The first 40-odd pages of Baffling Means contain some of CC's most playful early work, played between the text and Guston's cartoons. At p.46 the play unexpectedly cuts off and CC offers a series of statements, an argument which sets out his aesthetic — no surprises except the willingness to come out and lay it down. "Art is isolate . . . / At its deepest levels, art is an attribute of / nothing else. It may not be defused in / attribution to." "The worst danger for an artist's work: / assimilation." "Criticism is divergence, immediately. / I know, when I have written, that there / is no other possible state of this matter." "The vector of an artist's personal development / is away from history." The quotation from Beckett "to find a form that accommodates the mess, that is the task of the artist now" prepares somewhat for what does a little surprise, the metaphysical edge and attendant angst: "To create is to make a pact with nothingness. / The void exacts its tribute. What price do / I daily pay for maintaining sufficient / ignorance to accept forms when they / emerge?" This impassioned declaration then steadies itself with a familiar attention to acts of perception and their placement:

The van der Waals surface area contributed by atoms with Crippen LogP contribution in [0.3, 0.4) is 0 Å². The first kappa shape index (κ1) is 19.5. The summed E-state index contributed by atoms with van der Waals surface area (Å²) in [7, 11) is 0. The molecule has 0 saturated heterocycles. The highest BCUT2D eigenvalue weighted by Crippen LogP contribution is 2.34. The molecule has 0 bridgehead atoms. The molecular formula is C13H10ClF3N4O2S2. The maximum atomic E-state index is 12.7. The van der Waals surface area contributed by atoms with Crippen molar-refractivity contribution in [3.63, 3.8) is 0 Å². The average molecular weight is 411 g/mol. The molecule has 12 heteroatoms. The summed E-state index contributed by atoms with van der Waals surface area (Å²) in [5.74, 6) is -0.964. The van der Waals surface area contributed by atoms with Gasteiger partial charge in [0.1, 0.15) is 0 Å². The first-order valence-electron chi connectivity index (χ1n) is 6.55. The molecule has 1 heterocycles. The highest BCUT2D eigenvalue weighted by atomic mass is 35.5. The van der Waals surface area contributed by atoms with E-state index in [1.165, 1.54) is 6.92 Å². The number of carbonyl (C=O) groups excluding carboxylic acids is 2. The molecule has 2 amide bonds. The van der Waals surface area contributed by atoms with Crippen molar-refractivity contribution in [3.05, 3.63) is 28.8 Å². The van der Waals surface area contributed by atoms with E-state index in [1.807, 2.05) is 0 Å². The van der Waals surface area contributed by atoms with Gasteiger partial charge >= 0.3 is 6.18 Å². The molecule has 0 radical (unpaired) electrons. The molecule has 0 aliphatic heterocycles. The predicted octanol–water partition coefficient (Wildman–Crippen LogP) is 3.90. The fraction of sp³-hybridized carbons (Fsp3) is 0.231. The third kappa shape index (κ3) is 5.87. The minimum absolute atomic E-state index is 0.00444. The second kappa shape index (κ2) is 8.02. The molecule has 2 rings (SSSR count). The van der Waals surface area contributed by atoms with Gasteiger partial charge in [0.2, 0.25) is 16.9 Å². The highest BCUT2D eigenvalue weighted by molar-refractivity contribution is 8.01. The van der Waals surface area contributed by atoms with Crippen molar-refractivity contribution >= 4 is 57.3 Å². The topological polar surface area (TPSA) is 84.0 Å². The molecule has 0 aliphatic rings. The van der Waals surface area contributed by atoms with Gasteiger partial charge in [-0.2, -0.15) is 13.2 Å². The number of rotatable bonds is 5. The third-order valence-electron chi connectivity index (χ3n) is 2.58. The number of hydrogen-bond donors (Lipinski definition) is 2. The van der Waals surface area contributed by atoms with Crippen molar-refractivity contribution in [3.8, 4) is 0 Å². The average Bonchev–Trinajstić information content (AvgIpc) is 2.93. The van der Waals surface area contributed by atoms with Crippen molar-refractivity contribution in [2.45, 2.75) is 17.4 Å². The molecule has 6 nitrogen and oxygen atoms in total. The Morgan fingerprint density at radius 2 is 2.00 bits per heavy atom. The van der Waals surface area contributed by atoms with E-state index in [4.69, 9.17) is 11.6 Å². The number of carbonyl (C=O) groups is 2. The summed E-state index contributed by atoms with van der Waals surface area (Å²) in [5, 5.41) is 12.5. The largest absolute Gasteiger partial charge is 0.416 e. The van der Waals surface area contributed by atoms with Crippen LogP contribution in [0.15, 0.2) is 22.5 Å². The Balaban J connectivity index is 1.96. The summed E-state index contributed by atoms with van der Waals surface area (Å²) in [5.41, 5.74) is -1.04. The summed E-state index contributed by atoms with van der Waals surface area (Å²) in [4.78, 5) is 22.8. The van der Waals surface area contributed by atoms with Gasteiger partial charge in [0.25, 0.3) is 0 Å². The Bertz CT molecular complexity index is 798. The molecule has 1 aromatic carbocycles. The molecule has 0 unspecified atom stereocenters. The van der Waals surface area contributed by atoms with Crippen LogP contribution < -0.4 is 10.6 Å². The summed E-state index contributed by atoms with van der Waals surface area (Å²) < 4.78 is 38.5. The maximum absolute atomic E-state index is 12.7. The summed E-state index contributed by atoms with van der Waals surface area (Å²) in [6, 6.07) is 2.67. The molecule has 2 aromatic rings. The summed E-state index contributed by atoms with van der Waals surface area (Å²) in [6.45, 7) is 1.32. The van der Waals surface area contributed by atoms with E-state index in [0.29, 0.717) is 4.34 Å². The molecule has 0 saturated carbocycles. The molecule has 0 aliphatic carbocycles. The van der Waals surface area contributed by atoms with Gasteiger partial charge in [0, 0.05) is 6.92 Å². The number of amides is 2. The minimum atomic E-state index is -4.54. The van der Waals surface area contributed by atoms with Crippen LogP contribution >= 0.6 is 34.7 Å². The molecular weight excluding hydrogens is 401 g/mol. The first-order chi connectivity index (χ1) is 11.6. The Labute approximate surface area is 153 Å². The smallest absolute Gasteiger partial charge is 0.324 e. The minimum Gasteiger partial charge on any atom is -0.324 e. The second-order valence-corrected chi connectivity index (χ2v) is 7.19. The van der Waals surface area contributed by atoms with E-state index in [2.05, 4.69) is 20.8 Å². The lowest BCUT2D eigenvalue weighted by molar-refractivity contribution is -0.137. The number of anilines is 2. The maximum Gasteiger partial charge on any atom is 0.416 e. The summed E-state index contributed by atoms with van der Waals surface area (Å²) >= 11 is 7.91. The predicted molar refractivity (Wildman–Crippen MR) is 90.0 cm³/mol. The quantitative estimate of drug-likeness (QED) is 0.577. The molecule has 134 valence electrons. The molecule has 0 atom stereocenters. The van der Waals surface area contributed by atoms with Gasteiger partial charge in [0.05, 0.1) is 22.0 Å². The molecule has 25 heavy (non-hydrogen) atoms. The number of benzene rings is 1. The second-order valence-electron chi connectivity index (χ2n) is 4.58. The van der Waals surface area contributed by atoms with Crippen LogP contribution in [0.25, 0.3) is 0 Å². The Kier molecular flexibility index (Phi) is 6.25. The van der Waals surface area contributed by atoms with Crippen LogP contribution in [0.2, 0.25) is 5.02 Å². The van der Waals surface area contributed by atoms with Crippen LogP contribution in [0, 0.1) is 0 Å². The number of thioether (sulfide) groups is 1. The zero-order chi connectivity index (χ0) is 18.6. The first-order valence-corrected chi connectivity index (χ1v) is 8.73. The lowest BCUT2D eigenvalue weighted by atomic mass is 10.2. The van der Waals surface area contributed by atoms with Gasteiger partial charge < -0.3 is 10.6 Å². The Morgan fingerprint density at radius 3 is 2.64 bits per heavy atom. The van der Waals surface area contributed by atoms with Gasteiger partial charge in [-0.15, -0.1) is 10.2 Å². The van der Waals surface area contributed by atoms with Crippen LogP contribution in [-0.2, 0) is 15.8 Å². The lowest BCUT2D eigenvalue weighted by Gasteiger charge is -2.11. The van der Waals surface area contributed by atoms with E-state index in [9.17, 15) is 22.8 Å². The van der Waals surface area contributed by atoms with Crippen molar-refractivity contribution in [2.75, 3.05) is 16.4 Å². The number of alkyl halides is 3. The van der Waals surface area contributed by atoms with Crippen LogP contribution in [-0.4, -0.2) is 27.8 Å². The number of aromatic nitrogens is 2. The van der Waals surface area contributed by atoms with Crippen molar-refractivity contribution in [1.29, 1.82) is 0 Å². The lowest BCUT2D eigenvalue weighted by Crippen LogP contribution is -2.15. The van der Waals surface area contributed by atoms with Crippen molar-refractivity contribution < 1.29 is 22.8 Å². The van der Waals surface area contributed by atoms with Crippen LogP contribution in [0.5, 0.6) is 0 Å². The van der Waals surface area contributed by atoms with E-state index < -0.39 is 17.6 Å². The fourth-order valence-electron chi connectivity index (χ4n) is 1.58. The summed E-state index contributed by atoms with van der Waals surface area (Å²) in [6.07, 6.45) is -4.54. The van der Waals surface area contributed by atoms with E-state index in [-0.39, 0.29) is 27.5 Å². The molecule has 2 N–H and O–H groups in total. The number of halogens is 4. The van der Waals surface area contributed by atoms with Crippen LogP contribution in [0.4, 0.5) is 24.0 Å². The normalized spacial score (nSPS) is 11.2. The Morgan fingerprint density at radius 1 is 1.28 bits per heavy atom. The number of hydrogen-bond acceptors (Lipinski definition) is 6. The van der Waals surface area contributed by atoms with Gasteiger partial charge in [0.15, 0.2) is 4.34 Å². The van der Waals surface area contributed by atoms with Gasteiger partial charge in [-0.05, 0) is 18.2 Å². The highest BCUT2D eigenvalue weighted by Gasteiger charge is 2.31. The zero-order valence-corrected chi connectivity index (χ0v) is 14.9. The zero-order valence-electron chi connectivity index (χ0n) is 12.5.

The edge comes to me first. No,
the back inside. The place I think out.
Absence is to decipher, fill the night
with ends. It cracks. I live in a moor,
the concrete tipping. A space let to
will the land.
Polaroid seems the least giving of CC's poems until I turn a single line round to a vertical axis:
Now I see it, see its working, its motor turning, the line become a single poem complete in itself. But that's seeing it my way, not his. "I know, when I have written, that there / is no other possible state of this matter." On the other hand: "Polaroid contains crystals that behave like tourmaline. The process by which Polaroid is manufactured turns all the crystals the same way, so that the film is much like a broad, thin, single crystal plate of tourmaline. But if one identifies and examines the words one finds them beginning to separate and to act independently" (Smithsonian Depositions p.26).